By Jeff Noble / Staff Writer
It was scaled down last year, but the 61st annual NIBROC Festival made a big profit.
And, the festival that’s been a part of Corbin since 1952 will go on.
That decision came after the Southern Kentucky Chamber of Commerce board voted unanimously to continue the festival.
Newly-elected Chamber President Jeannie Hensley said the announcement was made during their meeting last Friday at the chamber office in Corbin.
“There was a brief discussion about NIBROC before a motion was made to continue the festival,” Hensley said.
Total income from last year’s NIBROC Festival came up to $68,761.50. Total expenses for the festival were at $29,456.87.
That left the festival with a gross profit of $39,304.63.
Compared to the 2012 festival, the profit margin was greater in 2013.
While total revenue for NIBROC 2012 was more at $158,110.20, so were expenses, which came up to $153,285.50.
When the math was done, the 2012 festival showed a net profit of $4,824.70.
Hensley pointed out one big reason for more money made — less entertainment expense.
“One of the reasons it did make money was that we didn’t have the national entertainment. When you have that, there’s a lot of expenses involved, such as booking the bands, plus all the production and equipment involved. There’s quite a bit of expenses involved with national entertainment,” she said.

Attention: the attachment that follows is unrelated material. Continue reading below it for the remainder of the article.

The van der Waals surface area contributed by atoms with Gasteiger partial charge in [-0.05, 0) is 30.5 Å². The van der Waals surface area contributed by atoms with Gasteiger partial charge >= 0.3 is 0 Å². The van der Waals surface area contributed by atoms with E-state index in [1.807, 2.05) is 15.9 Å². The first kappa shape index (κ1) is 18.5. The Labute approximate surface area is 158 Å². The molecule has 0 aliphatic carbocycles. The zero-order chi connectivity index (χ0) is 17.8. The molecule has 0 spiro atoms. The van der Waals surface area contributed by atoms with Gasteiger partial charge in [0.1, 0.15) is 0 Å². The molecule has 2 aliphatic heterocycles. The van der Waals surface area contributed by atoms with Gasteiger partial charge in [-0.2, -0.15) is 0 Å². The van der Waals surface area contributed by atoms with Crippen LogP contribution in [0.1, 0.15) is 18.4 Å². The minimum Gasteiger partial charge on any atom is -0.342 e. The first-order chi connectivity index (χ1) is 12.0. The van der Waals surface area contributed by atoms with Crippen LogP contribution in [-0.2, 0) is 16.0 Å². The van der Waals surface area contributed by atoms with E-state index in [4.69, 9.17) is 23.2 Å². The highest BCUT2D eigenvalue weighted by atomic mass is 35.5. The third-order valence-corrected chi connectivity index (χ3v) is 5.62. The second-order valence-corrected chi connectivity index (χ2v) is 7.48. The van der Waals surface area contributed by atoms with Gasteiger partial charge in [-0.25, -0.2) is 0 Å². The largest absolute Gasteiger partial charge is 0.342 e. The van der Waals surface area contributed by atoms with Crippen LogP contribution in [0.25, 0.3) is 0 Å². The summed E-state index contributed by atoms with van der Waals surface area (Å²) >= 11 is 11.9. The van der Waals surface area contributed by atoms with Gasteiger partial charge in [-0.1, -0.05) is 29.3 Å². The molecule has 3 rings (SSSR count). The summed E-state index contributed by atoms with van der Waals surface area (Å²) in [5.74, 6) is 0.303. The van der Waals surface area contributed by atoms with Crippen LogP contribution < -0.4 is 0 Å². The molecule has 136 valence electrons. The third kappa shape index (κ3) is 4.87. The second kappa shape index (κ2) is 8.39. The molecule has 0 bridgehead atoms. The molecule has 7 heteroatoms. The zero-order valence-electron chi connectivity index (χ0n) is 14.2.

Using local and regional bands to entertain folks at the festival, expenses for entertainment at the 2013 NIBROC — getting the bands and singers, production needs like sound, lights, tent and other elements — came up to $12,618.83.
The year before, when the classic rock band Styx headlined at NIBROC, the money allocated to the festival’s bands was $85,700. A total of $34,753 was set aside for the stage, sound, lights, video and other elements. In addition, expenses for transportation, lodging and meals for the entertainers and crew were $8,940.67.
When those three entertainment expense sections for 2012 were added together, the total came to $129,393.67.
In both of those years, entertainment was the biggest expense on the NIBROC budget.
Hensley said net income totals will be made available at a later date after some outstanding invoices come in and are figured up.
NIBROC 2012 had less money to work with.
According to the profit and loss sheet for the festival, $26,000 was raised through NIBROC corporate sponsorships — the single largest income producer — while another $15,000 was raised through a donation from the Corbin Tourism and Convention Commission.
The next three largest income makers were carnival proceeds, which brought in $13,345; followed by vendor fees, which raised $7,375; and fees from the NIBROC-Just Lose It weight loss competition, which totaled $3,145.50.
As in years past, NIBROC proceeds go to programs the chamber board feels essential to the region’s economic progress. Among them are the Southeast Kentucky Regional Training Consortium, Entrepreneur Training Programs, Small Business Development Center, World Trade Center Export Initiative and the Work Ethic Program.
With NIBROC 61 a chapter in the history books, Hensley pointed out the chamber is looking ahead to this August.
She said, “We’re in the very, very early stages of planning of NIBROC. We’ll have more information as time goes on.”
Hensley — who is the Whitley County CEO of Cumberland Valley National Bank in Corbin — was named president of the Chamber during last Friday’s meeting. She succeeds Josh Curry, whose term had expired.
Chamber votes to continue festival for 2014
By Jeff Noble / Staff Writer
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